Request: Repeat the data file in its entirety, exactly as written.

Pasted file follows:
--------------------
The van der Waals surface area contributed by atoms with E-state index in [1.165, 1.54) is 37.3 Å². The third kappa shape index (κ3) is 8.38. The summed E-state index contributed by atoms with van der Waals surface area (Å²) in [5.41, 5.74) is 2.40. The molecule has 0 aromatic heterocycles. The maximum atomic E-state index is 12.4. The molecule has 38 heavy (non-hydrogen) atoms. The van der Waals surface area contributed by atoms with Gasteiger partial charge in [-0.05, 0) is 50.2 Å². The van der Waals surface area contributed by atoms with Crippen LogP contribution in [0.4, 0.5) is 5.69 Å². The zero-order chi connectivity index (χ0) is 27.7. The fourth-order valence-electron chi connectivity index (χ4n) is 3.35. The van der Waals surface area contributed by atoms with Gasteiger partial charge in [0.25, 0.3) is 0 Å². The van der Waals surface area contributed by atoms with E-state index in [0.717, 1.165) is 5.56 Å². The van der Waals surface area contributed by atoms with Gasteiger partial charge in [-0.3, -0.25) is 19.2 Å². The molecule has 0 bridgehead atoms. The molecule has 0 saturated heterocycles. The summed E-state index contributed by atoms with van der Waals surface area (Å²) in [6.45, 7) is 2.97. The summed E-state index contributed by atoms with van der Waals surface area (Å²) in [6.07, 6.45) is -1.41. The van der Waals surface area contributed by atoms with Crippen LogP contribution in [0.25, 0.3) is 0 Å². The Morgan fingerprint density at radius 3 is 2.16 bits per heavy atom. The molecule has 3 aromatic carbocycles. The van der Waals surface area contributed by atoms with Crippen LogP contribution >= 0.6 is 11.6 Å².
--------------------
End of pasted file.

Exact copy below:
The van der Waals surface area contributed by atoms with E-state index in [1.165, 1.54) is 37.3 Å². The third kappa shape index (κ3) is 8.38. The summed E-state index contributed by atoms with van der Waals surface area (Å²) in [5.41, 5.74) is 2.40. The molecule has 0 aromatic heterocycles. The maximum atomic E-state index is 12.4. The molecule has 38 heavy (non-hydrogen) atoms. The van der Waals surface area contributed by atoms with Gasteiger partial charge in [-0.05, 0) is 50.2 Å². The van der Waals surface area contributed by atoms with Crippen LogP contribution in [0.4, 0.5) is 5.69 Å². The zero-order chi connectivity index (χ0) is 27.7. The fourth-order valence-electron chi connectivity index (χ4n) is 3.35. The van der Waals surface area contributed by atoms with Gasteiger partial charge in [0.25, 0.3) is 0 Å². The van der Waals surface area contributed by atoms with E-state index in [0.717, 1.165) is 5.56 Å². The van der Waals surface area contributed by atoms with Gasteiger partial charge in [-0.3, -0.25) is 19.2 Å². The molecule has 0 bridgehead atoms. The molecule has 0 saturated heterocycles. The summed E-state index contributed by atoms with van der Waals surface area (Å²) in [6.45, 7) is 2.97. The summed E-state index contributed by atoms with van der Waals surface area (Å²) in [6.07, 6.45) is -1.41. The van der Waals surface area contributed by atoms with Crippen LogP contribution in [0.25, 0.3) is 0 Å². The Morgan fingerprint density at radius 3 is 2.16 bits per heavy atom. The molecule has 3 aromatic carbocycles. The van der Waals surface area contributed by atoms with Crippen LogP contribution >= 0.6 is 11.6 Å².